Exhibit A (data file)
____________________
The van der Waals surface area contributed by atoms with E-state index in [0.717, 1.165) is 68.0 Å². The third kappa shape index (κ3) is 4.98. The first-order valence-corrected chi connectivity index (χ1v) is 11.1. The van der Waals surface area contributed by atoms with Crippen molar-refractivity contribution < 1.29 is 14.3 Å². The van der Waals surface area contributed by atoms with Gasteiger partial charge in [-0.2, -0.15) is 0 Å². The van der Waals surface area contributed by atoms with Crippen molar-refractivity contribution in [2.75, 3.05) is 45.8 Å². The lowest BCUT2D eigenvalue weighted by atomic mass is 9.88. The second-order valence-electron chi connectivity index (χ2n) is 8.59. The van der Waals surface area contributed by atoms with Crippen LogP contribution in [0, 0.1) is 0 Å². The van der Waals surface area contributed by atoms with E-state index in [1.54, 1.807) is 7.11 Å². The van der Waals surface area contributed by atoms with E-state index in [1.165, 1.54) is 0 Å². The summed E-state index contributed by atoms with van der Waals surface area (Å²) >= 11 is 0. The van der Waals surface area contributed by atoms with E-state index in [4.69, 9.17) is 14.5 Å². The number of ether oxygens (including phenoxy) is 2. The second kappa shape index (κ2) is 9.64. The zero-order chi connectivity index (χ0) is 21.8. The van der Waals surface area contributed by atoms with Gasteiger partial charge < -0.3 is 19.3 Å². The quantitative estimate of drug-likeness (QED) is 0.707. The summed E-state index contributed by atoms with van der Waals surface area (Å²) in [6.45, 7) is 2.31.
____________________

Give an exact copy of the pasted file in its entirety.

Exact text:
The van der Waals surface area contributed by atoms with E-state index in [0.717, 1.165) is 68.0 Å². The third kappa shape index (κ3) is 4.98. The first-order valence-corrected chi connectivity index (χ1v) is 11.1. The van der Waals surface area contributed by atoms with Crippen molar-refractivity contribution < 1.29 is 14.3 Å². The van der Waals surface area contributed by atoms with Gasteiger partial charge in [-0.2, -0.15) is 0 Å². The van der Waals surface area contributed by atoms with Crippen molar-refractivity contribution in [2.75, 3.05) is 45.8 Å². The lowest BCUT2D eigenvalue weighted by atomic mass is 9.88. The second-order valence-electron chi connectivity index (χ2n) is 8.59. The van der Waals surface area contributed by atoms with Crippen LogP contribution in [0, 0.1) is 0 Å². The van der Waals surface area contributed by atoms with E-state index in [1.54, 1.807) is 7.11 Å². The van der Waals surface area contributed by atoms with E-state index in [1.165, 1.54) is 0 Å². The summed E-state index contributed by atoms with van der Waals surface area (Å²) >= 11 is 0. The van der Waals surface area contributed by atoms with E-state index in [4.69, 9.17) is 14.5 Å². The number of ether oxygens (including phenoxy) is 2. The second kappa shape index (κ2) is 9.64. The zero-order chi connectivity index (χ0) is 21.8. The van der Waals surface area contributed by atoms with Gasteiger partial charge < -0.3 is 19.3 Å². The quantitative estimate of drug-likeness (QED) is 0.707. The summed E-state index contributed by atoms with van der Waals surface area (Å²) in [6.45, 7) is 2.31.